Coaching is not an ad hoc act; it is a systematic process. More specifically, it is a continual process through which employees learn by experimenting with, adopting, and sharpening desirable behaviors. This process is guided by coaches who observe employees doing their jobs, analyze employee performance, ask open-ended questions, openly discuss that performance with employees, methodically guide employees toward agreed upon performance improvements, and follow up with them periodically to check on their ongoing progress.


Observe. The first step in the coaching process is to objectively observe an employee doing her job under ordinary circumstances. Some learning and development teams do this as a means of determining whether employees applied skills they learned online or in a classroom (Kirkpatrick’s Level 3), but my observation is that most do not. As an observer, you must be familiar enough with the job role, tasks, and responsibilities of the employee being observed to recognize whether or not specific tasks and performance expectations are being fulfilled and, if not, identify contributing factors. When an employee is not meeting expectations, there is said to be a performance discrepancy or gap. When a discrepancy is identified, you must determine what is causing it. (The book Analyzing Performance Problems by Mager and Pipe is an excellent resource to guide you through the performance analysis process.)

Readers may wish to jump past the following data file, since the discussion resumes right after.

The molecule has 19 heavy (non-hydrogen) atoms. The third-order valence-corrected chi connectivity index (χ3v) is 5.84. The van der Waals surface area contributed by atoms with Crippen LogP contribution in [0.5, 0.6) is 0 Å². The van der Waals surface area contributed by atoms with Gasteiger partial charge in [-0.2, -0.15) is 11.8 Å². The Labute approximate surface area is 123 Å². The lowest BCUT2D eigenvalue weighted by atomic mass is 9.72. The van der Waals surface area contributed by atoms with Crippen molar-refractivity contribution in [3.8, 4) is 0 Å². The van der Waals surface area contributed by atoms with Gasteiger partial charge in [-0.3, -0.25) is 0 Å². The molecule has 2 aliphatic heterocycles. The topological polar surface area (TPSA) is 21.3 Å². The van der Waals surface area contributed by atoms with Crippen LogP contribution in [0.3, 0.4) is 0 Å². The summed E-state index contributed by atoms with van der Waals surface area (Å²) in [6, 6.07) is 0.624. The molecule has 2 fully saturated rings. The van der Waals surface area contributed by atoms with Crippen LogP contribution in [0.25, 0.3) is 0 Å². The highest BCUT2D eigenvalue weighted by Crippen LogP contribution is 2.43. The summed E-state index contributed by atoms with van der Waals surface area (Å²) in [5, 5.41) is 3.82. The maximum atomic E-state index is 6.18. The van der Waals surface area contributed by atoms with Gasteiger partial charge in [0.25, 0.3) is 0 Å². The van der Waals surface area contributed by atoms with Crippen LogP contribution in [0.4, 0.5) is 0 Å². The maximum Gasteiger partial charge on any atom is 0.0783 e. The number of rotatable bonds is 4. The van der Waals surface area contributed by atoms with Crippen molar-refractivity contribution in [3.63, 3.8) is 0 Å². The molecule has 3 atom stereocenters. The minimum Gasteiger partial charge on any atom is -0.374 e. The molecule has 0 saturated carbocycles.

Discuss. The second step of the coaching process is the point at which you will discuss job performance with the employee you observed. Depending on the circumstances, you should facilitate a two-way discussion by asking the employee how he thinks he is doing, and then accurately and objectively articulating your own observations and conclusions regarding his performance.

Agree. Next it is crucial to seek the employee’s agreement regarding her actual job performance and what must be done to improve it. At this point it is important to discuss any factors beyond the employee’s control that may have contributed to the performance discrepancy. Consider factors such as job design, clarity of expectations, staffing, tools, resources, training, feedback, and rewards, among others. The goal of this step is for you and the employee to discuss and agree upon the gap between actual and optimal performance.


Plan. In step four you will identify specific behaviors to be improved, set observable or measurable outcomes to be achieved, and (depending on the nature of the discrepancy) develop a performance improvement plan and timeline to help the employee progress toward an optimal level of performance. You may also need to develop a plan for addressing any contributing factors you identified.